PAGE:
The whole of the instrument is made from injected moulded plastic, body, neck, fingerboard and headstock included. In fact as far as I can tell, only the tuners are non plastic parts... This one comes in black, but it is pleasing to see that they offer them in a range of bright colours for those less morbid than me. The finish is rather shiny and slippy and it feels very light in the hand. To me, the Outdoor finish is a little more tactile as it has a more matte finish (and the body pieces feel a little thicker to me also (again more on that below)). Still, the beauty of injected moulded parts is that they are all the same, and on this example the whole thing goes together neatly and flush.

Korala Explore Concert Ukulele body

It comes in a standard double bout ukulele shape. On the top, there are no adornments, or stickers. The bridge mount is made of plastic and appears to have been glued or bonded on to the top and holds a standard looking white bridge saddle. This is nice to see, and differs from both the Outdoor and Flea instruments that use one piece moulded saddles that cannot be adjusted. Looking inside it looks like... well it looks like the inside of a plastic box. Not much to see here, although it is adorned with a Korala logo label behind the sound hole. Through the injected moulded top, if held in the light one can see some fan bracing emanating from the sound hole area to strengthen the top, with another brace piece in the moulding just north of the sound hole. The back appears to use horizontal bracing pieces you would see on a wooden instrument, although they are moulded into the body.

Korala Explore Concert Ukulele bridge

The back and sides are plain also, and the back is bowed to help with sound projection. The giveaway to the injection moulding is the dimple on the back (and on the back of the headstock) left from the process, much as you see on the back of a Flea.

Korala Explore Concert Ukulele back

The plastic neck is not attached to the body with a joint - in fact it is part of the same piece of plastic which makes the whole of the back, sides, neck and rear of the headstock!  It is a nice profile, a little shallow for my liking, but much more of a ukulele neck than the Flea (which is a little angular, and, admittedly, made of wood) or the Outdoor (which has a neck profile so angular it is seriously uncomfortable to play). The Korala neck is very easy to hold and play, although I would have preferred a slightly more matte finish as it feels a little slippy in the hands.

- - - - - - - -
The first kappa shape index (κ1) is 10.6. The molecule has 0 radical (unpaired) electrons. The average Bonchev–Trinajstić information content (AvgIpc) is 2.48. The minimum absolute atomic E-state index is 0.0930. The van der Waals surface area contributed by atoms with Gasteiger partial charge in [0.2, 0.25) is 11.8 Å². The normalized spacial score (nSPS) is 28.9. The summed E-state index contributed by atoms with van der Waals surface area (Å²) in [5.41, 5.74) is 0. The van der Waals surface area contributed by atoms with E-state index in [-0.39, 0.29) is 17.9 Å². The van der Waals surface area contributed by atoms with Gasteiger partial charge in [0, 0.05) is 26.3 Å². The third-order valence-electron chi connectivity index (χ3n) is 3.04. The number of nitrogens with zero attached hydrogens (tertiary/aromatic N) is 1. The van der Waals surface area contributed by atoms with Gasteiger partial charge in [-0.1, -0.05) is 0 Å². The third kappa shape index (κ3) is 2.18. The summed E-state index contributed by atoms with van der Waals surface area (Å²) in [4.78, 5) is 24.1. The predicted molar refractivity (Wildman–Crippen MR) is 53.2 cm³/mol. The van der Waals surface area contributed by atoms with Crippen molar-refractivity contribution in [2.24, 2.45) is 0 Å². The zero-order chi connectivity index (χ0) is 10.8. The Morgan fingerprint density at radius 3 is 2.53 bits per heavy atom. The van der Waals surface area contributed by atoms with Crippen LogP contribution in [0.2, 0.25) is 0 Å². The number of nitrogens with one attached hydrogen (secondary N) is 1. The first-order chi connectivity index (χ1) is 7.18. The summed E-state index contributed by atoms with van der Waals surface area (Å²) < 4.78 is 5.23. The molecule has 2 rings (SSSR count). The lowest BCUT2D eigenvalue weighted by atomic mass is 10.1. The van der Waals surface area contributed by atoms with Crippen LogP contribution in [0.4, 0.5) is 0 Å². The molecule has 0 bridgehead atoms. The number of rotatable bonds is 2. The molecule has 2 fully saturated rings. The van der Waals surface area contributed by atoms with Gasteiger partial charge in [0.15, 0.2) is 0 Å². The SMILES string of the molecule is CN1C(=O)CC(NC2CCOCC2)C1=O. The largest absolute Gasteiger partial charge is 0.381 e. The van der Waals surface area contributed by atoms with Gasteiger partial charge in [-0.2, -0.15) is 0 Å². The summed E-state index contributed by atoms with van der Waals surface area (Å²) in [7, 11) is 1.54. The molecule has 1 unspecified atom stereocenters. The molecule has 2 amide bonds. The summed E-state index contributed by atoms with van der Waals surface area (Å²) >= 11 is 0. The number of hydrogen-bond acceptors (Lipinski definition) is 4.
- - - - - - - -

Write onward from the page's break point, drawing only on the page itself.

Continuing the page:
The fingerboard is made of a one piece and is moulded in plastic mounted to the top of the neck, complete with the frets (just like the standard Flea and the Outdoor). Whilst some may recoil in horror at this, it is actually a rather clever idea as it guarantees the accuracy of the fret placement, height etc. As such, this should prove to be an accurate player. I know some people dont like plastic fingerboards, but I have always gotten on with my Flea and Fluke so they dont bother me and in fact I find them quite comfortable. This feels very similar to my fingers as the Flea, so no bad thing at all. The frets, being black, can be hard to see in dim light, but that goes for the Flea and the Outdoor also. There are 18 frets in total (with 14 to the top of the body), and fret markers at the 5th, 7th, 10th and 12th. It is nice to see that these appear to be inlaid in white plastic unlike the Flea which were just screen printed on and have since been rubbed off. Sadly, there are no side fret markers Unlike the Flea, this does not make use of a zero fret to complete that totally accurate fingerboard, and uses a standard cut nut that is part of the moulding. That said, it is shaped just fine.

Korala Explore Concert Ukulele fingerboard